Jennifer Mills is an Australian author currently based in Torino, Italy. Her latest novel, Dyschronia (Picador Australia) was shortlisted for the Miles Franklin, Aurealis, and Adelaide Festival Awards for Literature. Her fiction and essays have been published in Meanjin, Overland, the Sydney Morning Herald, Best Australian Stories and Best Australian Essays, Lithub, The Washington Post, and the Sydney Review of Books. She was the fiction editor at Overland for six years. Her next novel, The Airways, will be published by Picador Australia in 2021.
1. Tell us about your recent publications/projects?
I have been writing a lot of non-fiction during the pandemic, as northern Italy, where I live at the moment, has been badly affected and it’s given me a lot to think about. During lockdown, I also finished the edits on a new book called The Airways which is coming out with Picador Australia in 2021. It’s a queer ghost story set between Sydney and Beijing, and it’s pretty creepy. I switch genre a lot, so it’s been interesting to work in horror mode for a while… I’m looking forward to getting into some more short fiction now, before I get stuck in to another near-future novel.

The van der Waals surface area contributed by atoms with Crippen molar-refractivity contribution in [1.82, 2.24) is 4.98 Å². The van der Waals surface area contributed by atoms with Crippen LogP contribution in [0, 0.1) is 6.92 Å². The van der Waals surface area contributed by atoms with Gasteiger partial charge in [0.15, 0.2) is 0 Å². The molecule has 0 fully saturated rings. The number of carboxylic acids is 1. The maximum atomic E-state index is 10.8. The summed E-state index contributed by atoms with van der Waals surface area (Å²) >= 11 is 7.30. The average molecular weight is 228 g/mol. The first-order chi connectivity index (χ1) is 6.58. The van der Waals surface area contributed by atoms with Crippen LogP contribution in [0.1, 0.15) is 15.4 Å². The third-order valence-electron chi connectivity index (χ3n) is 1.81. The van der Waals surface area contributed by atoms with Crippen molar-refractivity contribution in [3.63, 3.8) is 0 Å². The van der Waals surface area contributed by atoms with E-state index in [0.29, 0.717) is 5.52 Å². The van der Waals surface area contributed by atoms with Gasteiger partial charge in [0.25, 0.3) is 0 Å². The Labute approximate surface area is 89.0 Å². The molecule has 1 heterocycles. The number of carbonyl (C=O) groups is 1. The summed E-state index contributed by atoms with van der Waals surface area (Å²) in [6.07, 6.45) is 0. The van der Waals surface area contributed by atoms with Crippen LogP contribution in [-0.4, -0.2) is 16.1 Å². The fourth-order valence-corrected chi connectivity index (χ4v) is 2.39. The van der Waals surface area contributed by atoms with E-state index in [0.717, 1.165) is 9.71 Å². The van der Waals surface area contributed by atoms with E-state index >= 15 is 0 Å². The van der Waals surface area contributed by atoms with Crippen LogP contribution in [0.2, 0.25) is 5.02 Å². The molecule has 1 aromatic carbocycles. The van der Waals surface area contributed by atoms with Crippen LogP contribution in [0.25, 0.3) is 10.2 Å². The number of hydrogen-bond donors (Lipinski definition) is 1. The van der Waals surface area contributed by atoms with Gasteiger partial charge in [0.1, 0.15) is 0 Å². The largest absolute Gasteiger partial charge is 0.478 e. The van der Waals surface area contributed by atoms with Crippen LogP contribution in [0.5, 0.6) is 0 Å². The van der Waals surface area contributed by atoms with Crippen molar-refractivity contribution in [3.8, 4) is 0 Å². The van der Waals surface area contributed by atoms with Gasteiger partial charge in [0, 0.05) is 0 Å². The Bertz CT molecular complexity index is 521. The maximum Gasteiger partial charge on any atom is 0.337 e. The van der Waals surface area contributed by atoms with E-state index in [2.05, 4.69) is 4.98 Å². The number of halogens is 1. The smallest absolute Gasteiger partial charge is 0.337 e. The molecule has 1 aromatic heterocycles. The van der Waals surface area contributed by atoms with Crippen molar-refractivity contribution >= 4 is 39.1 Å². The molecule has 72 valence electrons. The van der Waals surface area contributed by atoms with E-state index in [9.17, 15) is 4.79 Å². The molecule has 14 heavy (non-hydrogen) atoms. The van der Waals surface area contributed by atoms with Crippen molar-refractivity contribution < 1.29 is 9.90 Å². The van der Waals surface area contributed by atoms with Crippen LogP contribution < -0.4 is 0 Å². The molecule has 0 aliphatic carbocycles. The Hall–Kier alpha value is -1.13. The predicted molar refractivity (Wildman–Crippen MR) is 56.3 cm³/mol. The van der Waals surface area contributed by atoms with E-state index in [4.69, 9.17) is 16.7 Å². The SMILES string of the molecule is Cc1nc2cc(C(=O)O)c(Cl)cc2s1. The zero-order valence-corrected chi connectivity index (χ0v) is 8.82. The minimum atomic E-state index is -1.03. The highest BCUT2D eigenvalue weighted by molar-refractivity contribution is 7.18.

2. What has been the best publishing or SF community experience of your career so far?
In the space of a year, Dyschronia was shortlisted for both the Aurealis and the Miles Franklin Awards, which was a real thrill for me. There’s always a chance when you work across literary and SF that you will end up alienating everyone, so I was really happy that both kinds of reader found something to like in that book (of course, there are as many kinds of reader as there are readers). It was exciting for me to attend these events, and I met some great people at both of them.
3. Which recent Australian/NZ work would you recommend to international fans interested in expanding their Antipodean spec fic knowledge?
I’ve really been looking forward to Elizabeth Tan’s new short story collection, Smart Ovens for Lonely People (Brio). Tan is a huge talent, just a really imaginative and clever writer, you never know where a story of hers will take you. I loved her novel Rubik, and I published a bit of her short fiction when I was at Overland, so I’m super keen to read the new collection.